There’s a Godless but still wholly spiritual element which figures heavily in your work and tends to get ignored precisely because of all the PCs and postmodernity which people – interviewers especially – prefer to favour. What’s even more interesting is that there’s no condemnatory tone to the quest for these things, only a realisation as to their inherent uselessness. In your work, there’s the day-to-day fun of life, the exhileration and exasperation of information overload, but there’s also this meditative element that asks the eternal questions.

Kurt pic

The eulogy to Kurt in Polaroids – it felt like you were unsure as to what to say about him. Caught between needing to say something and unable to fully say it…

I was actually more affected by the overdose and the eerie silence the month before he killed himself. I just knew something was badly fucked-up somewhere, but had no idea how badly. I wasn’t at all surprised when I heard the news. I’d prepared myself. It’s one of those deaths that you didn’t think would affect you much but does. Jim Henson was one. Dr. Seuss was another. All three of the above have to do with youth and happy memories of youth followed by loss.

The question of the essential hollowness of fame, money and material possessions which emerges from Brentwood Notebook and the East Berlin postcards seems to lead to a certain melancholy.


There’s a Godless but still wholly spiritual element which figures heavily in your work and tends to get ignored precisely because of all the PCs and postmodernity which people – interviewers especially – prefer to favour. What’s even more interesting is that there’s no condemnatory tone to the quest for these things, only a realisation as to their inherent uselessness. In your work, there’s the day-to-day fun of life, the exhileration and exasperation of information overload, but there’s also this meditative element that asks the eternal questions.

The next book deals with these in a big way (I hope). I’ve come to believe that the only decisions that matter are those decisions made in the face of eternity. The future is not eternity. It’s an important distinction. I think PCs grouch at me because I don’t fall into and victim categories, and postmodernists kind of like me only as long as what I do is construed to be of the hyper-moment, “more now than now.” Both seem to be short-term (to say the least!) views.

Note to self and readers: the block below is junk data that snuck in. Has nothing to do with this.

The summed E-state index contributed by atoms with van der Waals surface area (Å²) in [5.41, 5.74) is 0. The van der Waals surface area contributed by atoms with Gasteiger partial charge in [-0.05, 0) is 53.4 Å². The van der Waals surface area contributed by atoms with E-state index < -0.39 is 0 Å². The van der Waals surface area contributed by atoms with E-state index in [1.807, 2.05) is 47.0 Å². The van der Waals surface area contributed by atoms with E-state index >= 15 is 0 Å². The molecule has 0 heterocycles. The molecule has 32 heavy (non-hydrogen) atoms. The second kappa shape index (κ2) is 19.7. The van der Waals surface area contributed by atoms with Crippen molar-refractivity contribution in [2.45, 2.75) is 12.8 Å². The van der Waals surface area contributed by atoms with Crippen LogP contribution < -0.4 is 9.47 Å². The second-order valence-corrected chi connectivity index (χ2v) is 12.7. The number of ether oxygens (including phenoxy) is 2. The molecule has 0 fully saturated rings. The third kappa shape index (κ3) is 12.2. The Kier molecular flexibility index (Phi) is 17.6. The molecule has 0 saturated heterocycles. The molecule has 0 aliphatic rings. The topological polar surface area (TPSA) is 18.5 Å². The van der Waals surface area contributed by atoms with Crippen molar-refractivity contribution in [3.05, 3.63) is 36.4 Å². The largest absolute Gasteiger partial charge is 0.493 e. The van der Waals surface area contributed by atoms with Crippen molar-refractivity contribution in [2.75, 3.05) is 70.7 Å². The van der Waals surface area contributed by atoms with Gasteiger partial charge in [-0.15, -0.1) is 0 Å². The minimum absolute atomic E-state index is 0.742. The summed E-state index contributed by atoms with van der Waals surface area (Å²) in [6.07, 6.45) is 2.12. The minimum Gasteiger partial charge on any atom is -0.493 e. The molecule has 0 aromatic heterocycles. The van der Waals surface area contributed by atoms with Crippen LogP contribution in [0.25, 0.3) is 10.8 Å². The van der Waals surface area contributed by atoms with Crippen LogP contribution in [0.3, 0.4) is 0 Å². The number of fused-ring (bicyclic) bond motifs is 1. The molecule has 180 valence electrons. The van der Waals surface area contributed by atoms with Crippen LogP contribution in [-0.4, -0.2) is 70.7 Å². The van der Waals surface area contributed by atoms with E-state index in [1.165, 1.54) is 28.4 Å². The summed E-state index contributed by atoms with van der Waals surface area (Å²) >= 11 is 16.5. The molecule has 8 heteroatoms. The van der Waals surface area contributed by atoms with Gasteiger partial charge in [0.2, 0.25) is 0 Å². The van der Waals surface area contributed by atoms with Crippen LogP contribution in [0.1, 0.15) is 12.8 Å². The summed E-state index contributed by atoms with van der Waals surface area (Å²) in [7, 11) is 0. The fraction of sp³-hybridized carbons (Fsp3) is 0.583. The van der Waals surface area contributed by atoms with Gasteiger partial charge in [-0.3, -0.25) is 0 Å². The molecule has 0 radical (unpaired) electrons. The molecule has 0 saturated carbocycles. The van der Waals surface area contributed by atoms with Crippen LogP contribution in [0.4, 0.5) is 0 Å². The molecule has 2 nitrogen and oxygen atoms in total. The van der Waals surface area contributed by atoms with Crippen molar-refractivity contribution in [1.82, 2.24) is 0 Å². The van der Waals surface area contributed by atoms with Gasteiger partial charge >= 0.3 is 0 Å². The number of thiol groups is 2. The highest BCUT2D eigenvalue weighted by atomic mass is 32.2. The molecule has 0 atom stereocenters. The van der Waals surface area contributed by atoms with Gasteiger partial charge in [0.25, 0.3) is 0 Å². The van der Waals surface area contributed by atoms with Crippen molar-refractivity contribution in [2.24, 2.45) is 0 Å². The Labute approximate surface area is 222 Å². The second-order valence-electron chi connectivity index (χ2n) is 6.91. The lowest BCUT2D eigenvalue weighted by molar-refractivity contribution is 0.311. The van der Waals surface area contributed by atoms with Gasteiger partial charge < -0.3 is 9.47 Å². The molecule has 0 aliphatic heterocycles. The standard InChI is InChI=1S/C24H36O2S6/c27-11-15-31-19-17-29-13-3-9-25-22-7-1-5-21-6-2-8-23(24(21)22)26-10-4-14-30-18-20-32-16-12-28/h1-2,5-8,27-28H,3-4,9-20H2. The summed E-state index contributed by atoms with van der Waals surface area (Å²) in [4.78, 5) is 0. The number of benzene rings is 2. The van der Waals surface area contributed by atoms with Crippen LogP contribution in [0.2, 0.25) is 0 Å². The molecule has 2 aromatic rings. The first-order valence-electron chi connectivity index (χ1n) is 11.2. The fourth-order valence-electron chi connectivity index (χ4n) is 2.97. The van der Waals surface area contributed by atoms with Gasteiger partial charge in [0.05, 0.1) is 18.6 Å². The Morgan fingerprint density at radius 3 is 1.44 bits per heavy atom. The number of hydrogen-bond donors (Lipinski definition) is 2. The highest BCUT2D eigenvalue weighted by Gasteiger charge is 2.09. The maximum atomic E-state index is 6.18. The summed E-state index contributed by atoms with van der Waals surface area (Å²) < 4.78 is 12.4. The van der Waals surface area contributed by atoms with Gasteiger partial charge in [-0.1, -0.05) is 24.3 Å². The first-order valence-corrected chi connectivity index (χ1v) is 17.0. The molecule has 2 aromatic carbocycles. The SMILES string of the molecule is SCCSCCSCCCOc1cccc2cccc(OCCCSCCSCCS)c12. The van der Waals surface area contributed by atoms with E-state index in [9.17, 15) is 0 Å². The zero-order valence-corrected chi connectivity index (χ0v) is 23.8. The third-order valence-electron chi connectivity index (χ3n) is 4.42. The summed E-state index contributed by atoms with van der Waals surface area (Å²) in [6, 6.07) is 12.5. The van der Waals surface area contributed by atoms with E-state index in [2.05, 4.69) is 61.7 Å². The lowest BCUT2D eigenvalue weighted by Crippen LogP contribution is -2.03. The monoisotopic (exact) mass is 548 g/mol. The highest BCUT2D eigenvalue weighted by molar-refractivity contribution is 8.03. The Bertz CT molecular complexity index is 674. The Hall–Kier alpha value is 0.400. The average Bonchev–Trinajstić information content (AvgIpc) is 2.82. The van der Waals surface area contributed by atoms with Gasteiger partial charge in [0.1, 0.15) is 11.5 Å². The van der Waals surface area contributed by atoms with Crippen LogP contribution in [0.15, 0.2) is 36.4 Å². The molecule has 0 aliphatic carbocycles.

Morrisey pic

FUN FACT: The next novel is called ‘Girlfriend in a Coma’ (after the Smiths song.)

Aargh! Doug – don’t do it! Not the Smiths – they almost ruined my adolescence!

What IS your problem with the Smiths? They’re great. Almost all UK bands from the 1980s are great. Even Bonnie Tyler in her own weird way. BTW: where is she now? Harper’s magazine over here had a statistic once showing that people are most nostalgic in later years for the music that was current at the age of 23. I’d agree.

Has Trainspotting by Irvine Welsh come to your attention?

Yes. It’s extremely popular. I tried reading it, but it was so thick and Glaswegian. I’m glad the movie got made.

Drugs and rave culture. What do you think?

That’s so American! In a funny way. Anyway, I don’t know much about rave culture but I like the outfits. I’ve really never spent more than ten hours cumulatively in a nightclub all told. I’m more ‘pubby.’ (a publican? is there some other word?)

As for drugs I really have to watch it. Even vitamins spazz me out for up to 48 hours. I grew up on the West Coast in the 1970s, which is to say that life was steeped in bad pot and magic mushrooms for most of my high school years. I get paranoid on pot, so that was that. Mushrooms — well, they grow on the front lawns here, but I’m not sure. I’m really not.

I’m somewhat suspicious of anything mind-altering. I avoid coke and acid and all sorts of stuff just because I don’t think we’d agree (or perhaps we’d agree too much). I know many people who’ve had their lives saved thanks to some of the newer meds like Prozac and Zoloft. I overreact to most pharmaceuticals and can only really tolerate old standbys like erythromycin or ativan when required. Someone wrote once that I don’t drink or anything, and this one article, wherever it appeared, has haunted me ever since. People always make goggle-eyes when I have a scotch. I see their reaction and I think, “Ahh, they’ve read THE ARTICLE.”

x picture

Do you have any words of advice for young people?

Yes. It’s pissing rain out. We’ve just had the rainiest October and November in recorded history. The X-Files studio is ten minutes away from where I live. People sometimes comment on the calculated use of rain on the set to create a supernatural effect. They wish! It’s because it never stops raining here. Now you know.

Care to add anything else, you lovable harbinger of doom?

I am not a doom harbinger (oh, it’s all in the eye of the beholder) but I’ll greedily accept the lovable bit.

Bye, Chris.

It’s been much fun. Post me a copy of how it all gels in the end.

Yours here in Vancouver, Doug